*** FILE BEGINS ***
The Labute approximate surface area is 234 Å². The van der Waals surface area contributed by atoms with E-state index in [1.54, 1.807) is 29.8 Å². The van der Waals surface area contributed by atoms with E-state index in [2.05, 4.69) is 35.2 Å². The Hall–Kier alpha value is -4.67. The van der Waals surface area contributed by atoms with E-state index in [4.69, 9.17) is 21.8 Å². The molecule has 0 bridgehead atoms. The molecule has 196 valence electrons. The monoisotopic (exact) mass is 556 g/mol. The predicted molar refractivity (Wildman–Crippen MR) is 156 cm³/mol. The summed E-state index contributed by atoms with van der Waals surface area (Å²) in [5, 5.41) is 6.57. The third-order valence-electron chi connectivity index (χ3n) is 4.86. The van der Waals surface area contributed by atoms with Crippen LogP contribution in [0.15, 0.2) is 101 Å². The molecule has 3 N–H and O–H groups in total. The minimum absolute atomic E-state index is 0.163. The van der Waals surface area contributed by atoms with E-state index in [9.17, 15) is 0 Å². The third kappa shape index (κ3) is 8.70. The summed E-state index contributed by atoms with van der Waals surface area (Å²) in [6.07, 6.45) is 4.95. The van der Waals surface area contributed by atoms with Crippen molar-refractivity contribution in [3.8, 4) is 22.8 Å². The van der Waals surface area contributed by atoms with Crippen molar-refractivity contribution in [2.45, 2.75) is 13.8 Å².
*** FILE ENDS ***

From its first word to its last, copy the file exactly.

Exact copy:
The Labute approximate surface area is 234 Å². The van der Waals surface area contributed by atoms with E-state index in [1.54, 1.807) is 29.8 Å². The van der Waals surface area contributed by atoms with E-state index in [2.05, 4.69) is 35.2 Å². The Hall–Kier alpha value is -4.67. The van der Waals surface area contributed by atoms with E-state index in [4.69, 9.17) is 21.8 Å². The molecule has 0 bridgehead atoms. The molecule has 196 valence electrons. The monoisotopic (exact) mass is 556 g/mol. The predicted molar refractivity (Wildman–Crippen MR) is 156 cm³/mol. The summed E-state index contributed by atoms with van der Waals surface area (Å²) in [5, 5.41) is 6.57. The third-order valence-electron chi connectivity index (χ3n) is 4.86. The van der Waals surface area contributed by atoms with Crippen LogP contribution in [0.15, 0.2) is 101 Å². The molecule has 3 N–H and O–H groups in total. The minimum absolute atomic E-state index is 0.163. The van der Waals surface area contributed by atoms with E-state index in [9.17, 15) is 0 Å². The third kappa shape index (κ3) is 8.70. The summed E-state index contributed by atoms with van der Waals surface area (Å²) in [6.07, 6.45) is 4.95. The van der Waals surface area contributed by atoms with Crippen molar-refractivity contribution in [3.8, 4) is 22.8 Å². The van der Waals surface area contributed by atoms with Crippen molar-refractivity contribution in [2.45, 2.75) is 13.8 Å².